In some ways it’s no surprise: of the 1.2 million people who volunteer in New Zealand every year, five out of six are giving their time to the sport and recreation sector.
Perhaps that’s inevitable: We are a proud and active nation. Sport is part of our Kiwi DNA, and it’s not just something we do – for many, it is a way of life. And the reality is it simply can’t happen without those who give their time for free.
We call them sportmakers. They literally make sport happen in our communities.
Many of them are parents who organise and manage teams, coordinating transport to ensure kids get to and from games and training sessions, cutting oranges or washing the team shirts. Others contribute as coach, referee or umpire, by drawing up rosters, being part of committees or organising fundraisers.
Each of these roles, and many others, are part of how sport brings communities together. They’re what makes it special. What makes it possible.
The most common form of volunteering is coach or instructor (12.6 percent), followed by parent helper (11.4 percent), officiating roles (7.3 percent) and administration roles (6.2 percent).
Having grown up in sport, from early club days to playing hockey for New Zealand at two Olympics and now as CEO of Sport NZ, I know first-hand how critical each of these types of volunteers is – particularly to grassroots sport.
To each and every one of you: a huge thanks from Sport NZ.
There are loads of reasons why people volunteer in sport and recreation. The rewards aren’t always obvious, especially when you’re standing on the sidelines on a cold wet Saturday morning or have to fit kids’ sport into an all-too-busy week.
But they’re there in more subtle ways: the delight you feel when your team, or someone in your team, does something special; when a young person who may be struggling at school suddenly shows ability on the court or the field, and by doing so grows in confidence for tackling other areas of life; or simply in swapping stories after the game and enjoying a good laugh.
There’s a good reason I know how rewarding volunteering it can be – I’m one of you.
I have volunteered all my adult life, currently as a coach at my local hockey club. Being a part of a club, meeting new people, reminiscing with some of my old mates, helping young boys and girls along their sporting journey and to achieve their goals and aspirations (both big and small).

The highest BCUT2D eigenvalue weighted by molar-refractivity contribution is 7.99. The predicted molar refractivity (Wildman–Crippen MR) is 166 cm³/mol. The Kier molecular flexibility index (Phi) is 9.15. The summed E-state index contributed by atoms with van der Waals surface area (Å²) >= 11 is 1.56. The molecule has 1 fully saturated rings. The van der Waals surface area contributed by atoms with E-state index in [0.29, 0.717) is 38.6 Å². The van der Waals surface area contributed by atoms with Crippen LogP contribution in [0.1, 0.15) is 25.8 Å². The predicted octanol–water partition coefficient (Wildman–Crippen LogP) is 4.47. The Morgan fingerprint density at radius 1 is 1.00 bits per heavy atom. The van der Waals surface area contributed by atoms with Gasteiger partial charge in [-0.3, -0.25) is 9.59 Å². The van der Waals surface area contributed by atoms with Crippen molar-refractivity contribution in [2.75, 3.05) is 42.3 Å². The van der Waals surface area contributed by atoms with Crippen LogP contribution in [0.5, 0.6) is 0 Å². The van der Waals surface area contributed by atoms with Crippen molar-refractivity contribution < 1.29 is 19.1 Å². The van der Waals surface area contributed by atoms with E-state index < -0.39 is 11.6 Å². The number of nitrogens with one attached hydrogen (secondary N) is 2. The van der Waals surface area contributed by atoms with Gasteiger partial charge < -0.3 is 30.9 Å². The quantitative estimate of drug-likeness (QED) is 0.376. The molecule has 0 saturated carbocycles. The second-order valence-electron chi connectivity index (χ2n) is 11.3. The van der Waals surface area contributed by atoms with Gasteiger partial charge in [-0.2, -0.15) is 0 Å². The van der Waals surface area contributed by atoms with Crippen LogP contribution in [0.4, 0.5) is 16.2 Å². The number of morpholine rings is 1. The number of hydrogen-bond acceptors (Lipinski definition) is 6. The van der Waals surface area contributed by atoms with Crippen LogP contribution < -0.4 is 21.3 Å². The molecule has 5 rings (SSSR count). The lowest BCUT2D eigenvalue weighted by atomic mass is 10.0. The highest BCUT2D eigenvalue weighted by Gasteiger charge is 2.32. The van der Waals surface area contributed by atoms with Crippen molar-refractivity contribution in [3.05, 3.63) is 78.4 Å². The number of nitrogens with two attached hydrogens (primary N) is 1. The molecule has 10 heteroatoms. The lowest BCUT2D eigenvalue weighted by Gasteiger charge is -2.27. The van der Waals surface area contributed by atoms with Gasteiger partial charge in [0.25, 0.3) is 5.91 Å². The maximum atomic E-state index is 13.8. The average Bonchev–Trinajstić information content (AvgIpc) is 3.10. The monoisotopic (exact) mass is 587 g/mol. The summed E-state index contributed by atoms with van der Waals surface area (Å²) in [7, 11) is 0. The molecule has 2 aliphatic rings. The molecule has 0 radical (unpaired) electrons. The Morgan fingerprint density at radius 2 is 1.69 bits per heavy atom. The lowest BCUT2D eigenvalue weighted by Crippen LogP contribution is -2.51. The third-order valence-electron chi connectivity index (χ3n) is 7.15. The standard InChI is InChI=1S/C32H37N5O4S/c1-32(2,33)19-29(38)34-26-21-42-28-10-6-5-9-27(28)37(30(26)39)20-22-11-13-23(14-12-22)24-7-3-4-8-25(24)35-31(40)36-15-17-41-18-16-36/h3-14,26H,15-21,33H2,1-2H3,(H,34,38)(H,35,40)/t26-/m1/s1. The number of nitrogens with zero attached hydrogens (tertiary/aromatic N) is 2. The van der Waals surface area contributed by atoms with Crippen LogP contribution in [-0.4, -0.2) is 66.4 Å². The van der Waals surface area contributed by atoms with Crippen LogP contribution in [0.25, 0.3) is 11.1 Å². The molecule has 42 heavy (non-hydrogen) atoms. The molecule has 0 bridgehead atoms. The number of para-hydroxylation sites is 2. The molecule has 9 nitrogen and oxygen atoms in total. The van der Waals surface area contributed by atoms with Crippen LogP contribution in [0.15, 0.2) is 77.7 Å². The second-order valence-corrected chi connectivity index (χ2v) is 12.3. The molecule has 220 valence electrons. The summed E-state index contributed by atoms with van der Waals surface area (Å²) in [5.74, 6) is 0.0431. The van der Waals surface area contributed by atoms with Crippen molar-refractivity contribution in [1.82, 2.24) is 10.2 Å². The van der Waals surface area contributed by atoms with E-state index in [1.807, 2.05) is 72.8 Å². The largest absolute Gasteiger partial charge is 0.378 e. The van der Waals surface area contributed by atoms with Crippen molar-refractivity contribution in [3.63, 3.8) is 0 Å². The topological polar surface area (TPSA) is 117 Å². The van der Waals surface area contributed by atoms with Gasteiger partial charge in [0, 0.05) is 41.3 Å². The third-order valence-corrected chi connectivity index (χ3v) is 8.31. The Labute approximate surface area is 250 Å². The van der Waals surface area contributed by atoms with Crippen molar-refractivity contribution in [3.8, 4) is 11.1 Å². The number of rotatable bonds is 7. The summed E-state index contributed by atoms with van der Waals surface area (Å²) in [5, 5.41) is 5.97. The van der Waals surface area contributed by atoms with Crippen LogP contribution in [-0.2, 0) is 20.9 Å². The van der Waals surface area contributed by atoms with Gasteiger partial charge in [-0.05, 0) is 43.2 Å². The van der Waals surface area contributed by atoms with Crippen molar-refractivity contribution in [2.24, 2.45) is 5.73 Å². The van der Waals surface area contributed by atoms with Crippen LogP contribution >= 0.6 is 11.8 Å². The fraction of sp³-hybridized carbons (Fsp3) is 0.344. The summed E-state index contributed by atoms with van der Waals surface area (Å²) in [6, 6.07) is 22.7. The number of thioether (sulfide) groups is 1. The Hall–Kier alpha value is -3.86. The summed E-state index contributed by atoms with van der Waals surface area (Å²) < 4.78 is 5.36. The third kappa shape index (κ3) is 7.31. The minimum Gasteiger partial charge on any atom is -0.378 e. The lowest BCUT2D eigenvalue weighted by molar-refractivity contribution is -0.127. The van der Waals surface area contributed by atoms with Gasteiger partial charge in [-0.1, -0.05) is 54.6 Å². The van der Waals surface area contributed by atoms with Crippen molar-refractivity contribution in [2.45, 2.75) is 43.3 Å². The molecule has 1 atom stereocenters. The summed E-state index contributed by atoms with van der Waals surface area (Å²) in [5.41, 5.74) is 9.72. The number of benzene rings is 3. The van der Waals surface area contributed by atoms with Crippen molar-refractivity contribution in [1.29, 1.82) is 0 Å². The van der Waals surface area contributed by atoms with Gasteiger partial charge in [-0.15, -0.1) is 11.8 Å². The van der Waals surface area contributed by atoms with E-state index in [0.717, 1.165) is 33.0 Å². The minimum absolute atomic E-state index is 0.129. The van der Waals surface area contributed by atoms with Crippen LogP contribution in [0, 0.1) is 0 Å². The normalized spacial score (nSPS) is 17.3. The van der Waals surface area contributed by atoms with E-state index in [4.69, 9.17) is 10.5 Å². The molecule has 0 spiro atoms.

These have always been important to me – and a million other Kiwis know what I’m talking about.
Perhaps you will too. Give it a try. Sport needs you.
At Sport NZ, we want to help New Zealanders develop and maintain a lifelong love of sport and physical activity. And, while we can’t always continue to actively compete or play, there’s no age limit when it comes to volunteering. It is the gift of time, and the rewards can be immeasurable.
Some of our most selfless volunteers are recognised for their work by national and local sports organisations, in the Lotto Sportmaker Awards and in New Year and Queen’s Birthday honours.
But the greatest reward and recognition comes from all of us. That’s why National Volunteer Week is important – it focuses our attention on acknowledging and appreciating all of them.
To those million volunteers in the sport and recreation sector, I commend you. I’m proud to stand beside you. To those who are thinking about it – do it. I promise that volunteering for a local club, school or event will give back as much as you put in.
Peter Miskimmin is the CEO of Sport NZ, the government agency responsible for oversight and leadership of the sport and recreation sector, increasing participation and ensuring there are more New Zealanders winning on the world stage. The theme for National Volunteer Week 2018: Volunteers, The Heart of our Community. The event will run from June 17-23, 2018.